A microbial bond is shared between mother and child that renders the age-old dichotomy of “nature versus nurture” obsolete. Molded by both host biology and the physical relationship between mother and child, this microbial connection is formed at the earliest moments of life when the newborn’s skin and mucosal surfaces are seeded with microorganisms that inhabit the mother’s body, referred to as the maternal microbiota. This initial microbial exposure establishes an early-life microbiota that engages in a mutualistic relationship with the host, and leaves a lasting impression on childhood development that can control the balance between health and disease. The quest to understand this microbial bond has uncovered exciting new discoveries about host–microbial mutualism and immune development in early life, while simultaneously revolutionizing our understanding of how certain traits and diseases are passed down through generations.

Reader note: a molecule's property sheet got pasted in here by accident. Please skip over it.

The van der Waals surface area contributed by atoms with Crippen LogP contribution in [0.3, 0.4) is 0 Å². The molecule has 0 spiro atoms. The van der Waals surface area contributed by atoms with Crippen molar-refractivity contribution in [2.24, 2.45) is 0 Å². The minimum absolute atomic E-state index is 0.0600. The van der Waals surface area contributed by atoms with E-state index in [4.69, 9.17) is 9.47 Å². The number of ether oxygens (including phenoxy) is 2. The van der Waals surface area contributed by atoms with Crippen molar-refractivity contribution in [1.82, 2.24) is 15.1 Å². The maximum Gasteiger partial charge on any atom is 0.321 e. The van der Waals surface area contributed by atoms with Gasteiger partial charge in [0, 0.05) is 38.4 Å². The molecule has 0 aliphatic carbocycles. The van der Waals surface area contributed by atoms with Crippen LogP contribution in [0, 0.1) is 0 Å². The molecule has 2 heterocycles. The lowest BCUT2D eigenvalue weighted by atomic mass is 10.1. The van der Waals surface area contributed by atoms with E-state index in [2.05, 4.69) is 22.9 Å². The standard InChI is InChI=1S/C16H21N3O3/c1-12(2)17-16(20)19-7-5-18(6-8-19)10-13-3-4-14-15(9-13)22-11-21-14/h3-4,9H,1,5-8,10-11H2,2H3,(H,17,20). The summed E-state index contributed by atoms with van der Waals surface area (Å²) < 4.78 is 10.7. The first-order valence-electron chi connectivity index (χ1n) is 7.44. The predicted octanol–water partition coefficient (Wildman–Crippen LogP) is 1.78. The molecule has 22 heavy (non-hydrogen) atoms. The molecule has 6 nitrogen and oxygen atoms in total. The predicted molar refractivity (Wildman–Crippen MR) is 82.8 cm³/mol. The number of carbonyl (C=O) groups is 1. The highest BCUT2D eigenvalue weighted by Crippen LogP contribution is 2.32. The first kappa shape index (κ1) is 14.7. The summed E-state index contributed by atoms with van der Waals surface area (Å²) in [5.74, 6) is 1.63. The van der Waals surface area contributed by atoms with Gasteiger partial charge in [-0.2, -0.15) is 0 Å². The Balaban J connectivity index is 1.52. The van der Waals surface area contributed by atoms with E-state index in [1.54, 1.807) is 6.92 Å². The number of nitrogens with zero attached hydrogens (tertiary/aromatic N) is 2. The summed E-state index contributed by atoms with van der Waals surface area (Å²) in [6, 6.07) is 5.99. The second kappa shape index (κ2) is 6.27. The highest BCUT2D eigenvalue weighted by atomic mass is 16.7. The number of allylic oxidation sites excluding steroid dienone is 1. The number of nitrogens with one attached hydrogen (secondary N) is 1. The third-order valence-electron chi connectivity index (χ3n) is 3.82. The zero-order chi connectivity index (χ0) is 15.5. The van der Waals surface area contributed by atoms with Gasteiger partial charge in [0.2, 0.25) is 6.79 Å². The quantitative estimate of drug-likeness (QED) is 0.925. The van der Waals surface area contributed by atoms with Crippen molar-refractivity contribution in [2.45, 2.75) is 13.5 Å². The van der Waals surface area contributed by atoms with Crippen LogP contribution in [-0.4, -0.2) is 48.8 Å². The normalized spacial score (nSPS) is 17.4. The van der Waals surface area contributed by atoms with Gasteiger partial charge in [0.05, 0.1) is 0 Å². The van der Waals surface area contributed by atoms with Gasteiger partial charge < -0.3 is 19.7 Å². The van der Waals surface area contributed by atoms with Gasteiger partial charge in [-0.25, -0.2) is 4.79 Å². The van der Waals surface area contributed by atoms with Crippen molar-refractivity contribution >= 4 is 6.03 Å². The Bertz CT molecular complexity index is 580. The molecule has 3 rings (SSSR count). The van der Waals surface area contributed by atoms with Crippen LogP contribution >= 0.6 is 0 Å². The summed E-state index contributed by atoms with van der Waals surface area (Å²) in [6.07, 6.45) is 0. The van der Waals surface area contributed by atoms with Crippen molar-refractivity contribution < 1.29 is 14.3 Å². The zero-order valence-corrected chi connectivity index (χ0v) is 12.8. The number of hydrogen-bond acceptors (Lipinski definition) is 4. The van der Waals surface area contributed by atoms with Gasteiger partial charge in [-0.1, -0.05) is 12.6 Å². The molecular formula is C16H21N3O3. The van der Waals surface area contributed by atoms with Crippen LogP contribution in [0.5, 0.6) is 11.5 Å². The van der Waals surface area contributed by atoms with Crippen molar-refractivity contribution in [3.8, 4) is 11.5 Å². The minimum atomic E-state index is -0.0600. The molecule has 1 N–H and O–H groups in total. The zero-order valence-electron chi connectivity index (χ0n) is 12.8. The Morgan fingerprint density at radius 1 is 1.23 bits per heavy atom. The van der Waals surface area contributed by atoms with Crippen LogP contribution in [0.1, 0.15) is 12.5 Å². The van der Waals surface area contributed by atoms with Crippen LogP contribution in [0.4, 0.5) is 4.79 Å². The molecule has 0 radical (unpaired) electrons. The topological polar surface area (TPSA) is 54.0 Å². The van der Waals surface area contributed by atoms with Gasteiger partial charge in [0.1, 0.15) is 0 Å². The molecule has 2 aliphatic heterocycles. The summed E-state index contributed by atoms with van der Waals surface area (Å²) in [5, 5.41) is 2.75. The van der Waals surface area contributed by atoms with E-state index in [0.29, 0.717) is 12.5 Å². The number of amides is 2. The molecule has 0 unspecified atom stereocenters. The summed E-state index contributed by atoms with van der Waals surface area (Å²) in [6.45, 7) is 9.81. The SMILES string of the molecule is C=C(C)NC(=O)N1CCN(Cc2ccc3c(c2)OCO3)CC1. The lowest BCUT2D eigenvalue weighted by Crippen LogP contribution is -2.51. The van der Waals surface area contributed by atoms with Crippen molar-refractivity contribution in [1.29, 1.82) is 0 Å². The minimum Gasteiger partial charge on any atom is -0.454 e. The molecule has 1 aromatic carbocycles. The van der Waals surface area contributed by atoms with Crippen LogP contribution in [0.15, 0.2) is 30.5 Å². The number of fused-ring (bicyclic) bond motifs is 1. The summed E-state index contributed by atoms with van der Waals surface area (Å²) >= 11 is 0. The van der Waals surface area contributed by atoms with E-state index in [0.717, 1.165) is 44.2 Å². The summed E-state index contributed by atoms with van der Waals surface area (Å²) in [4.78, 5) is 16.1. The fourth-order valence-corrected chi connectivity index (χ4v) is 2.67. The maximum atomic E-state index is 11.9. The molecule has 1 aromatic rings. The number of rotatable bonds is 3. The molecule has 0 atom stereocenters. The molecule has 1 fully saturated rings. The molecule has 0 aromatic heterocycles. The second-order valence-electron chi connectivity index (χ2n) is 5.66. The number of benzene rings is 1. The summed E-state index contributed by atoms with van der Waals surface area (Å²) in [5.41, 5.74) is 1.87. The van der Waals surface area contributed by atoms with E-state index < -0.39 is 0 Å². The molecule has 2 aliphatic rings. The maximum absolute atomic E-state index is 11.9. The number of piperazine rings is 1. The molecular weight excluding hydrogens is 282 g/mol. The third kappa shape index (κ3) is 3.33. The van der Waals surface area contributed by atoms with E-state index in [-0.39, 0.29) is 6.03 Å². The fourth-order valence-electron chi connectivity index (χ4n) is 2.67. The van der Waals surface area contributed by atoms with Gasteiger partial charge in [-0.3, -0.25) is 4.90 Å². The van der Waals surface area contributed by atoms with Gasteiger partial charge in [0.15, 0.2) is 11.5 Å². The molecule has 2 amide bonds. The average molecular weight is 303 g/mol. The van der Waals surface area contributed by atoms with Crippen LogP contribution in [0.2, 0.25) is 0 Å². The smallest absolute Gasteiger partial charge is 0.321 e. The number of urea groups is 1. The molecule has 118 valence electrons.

Read more at: Science